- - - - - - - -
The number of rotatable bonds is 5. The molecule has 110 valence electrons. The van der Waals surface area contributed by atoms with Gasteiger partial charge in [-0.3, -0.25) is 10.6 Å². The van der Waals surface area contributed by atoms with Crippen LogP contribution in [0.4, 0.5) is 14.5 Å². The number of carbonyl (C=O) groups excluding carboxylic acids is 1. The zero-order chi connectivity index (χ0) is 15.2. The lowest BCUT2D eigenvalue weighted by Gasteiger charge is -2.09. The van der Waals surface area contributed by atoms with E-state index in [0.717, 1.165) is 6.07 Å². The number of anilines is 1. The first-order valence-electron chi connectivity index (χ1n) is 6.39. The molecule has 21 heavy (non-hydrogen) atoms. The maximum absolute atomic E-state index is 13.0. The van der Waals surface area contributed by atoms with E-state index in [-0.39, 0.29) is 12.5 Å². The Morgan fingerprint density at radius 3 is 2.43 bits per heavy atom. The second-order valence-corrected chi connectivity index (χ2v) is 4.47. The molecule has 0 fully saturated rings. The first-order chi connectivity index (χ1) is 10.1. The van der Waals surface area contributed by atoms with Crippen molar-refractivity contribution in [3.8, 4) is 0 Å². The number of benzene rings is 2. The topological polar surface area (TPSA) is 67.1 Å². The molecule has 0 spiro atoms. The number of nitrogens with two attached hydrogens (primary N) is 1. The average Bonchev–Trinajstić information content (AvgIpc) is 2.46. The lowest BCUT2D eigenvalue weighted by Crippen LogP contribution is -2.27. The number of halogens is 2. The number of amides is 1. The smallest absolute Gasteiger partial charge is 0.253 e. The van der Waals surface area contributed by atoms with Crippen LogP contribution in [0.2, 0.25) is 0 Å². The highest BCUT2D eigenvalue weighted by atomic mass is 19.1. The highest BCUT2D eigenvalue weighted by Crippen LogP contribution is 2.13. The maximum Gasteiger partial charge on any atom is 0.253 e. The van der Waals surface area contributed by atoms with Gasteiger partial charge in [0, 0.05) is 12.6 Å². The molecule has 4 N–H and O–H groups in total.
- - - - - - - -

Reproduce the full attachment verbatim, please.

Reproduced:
The number of rotatable bonds is 5. The molecule has 110 valence electrons. The van der Waals surface area contributed by atoms with Gasteiger partial charge in [-0.3, -0.25) is 10.6 Å². The van der Waals surface area contributed by atoms with Crippen LogP contribution in [0.4, 0.5) is 14.5 Å². The number of carbonyl (C=O) groups excluding carboxylic acids is 1. The zero-order chi connectivity index (χ0) is 15.2. The lowest BCUT2D eigenvalue weighted by Gasteiger charge is -2.09. The van der Waals surface area contributed by atoms with E-state index in [0.717, 1.165) is 6.07 Å². The number of anilines is 1. The first-order valence-electron chi connectivity index (χ1n) is 6.39. The molecule has 21 heavy (non-hydrogen) atoms. The maximum absolute atomic E-state index is 13.0. The van der Waals surface area contributed by atoms with E-state index in [-0.39, 0.29) is 12.5 Å². The Morgan fingerprint density at radius 3 is 2.43 bits per heavy atom. The second-order valence-corrected chi connectivity index (χ2v) is 4.47. The molecule has 0 fully saturated rings. The first-order chi connectivity index (χ1) is 10.1. The van der Waals surface area contributed by atoms with Crippen molar-refractivity contribution in [3.8, 4) is 0 Å². The number of benzene rings is 2. The topological polar surface area (TPSA) is 67.1 Å². The molecule has 0 spiro atoms. The number of nitrogens with two attached hydrogens (primary N) is 1. The average Bonchev–Trinajstić information content (AvgIpc) is 2.46. The lowest BCUT2D eigenvalue weighted by Crippen LogP contribution is -2.27. The number of halogens is 2. The number of amides is 1. The smallest absolute Gasteiger partial charge is 0.253 e. The van der Waals surface area contributed by atoms with Crippen LogP contribution in [0.2, 0.25) is 0 Å². The highest BCUT2D eigenvalue weighted by atomic mass is 19.1. The highest BCUT2D eigenvalue weighted by Crippen LogP contribution is 2.13. The maximum Gasteiger partial charge on any atom is 0.253 e. The van der Waals surface area contributed by atoms with Gasteiger partial charge in [0, 0.05) is 12.6 Å². The molecule has 4 N–H and O–H groups in total.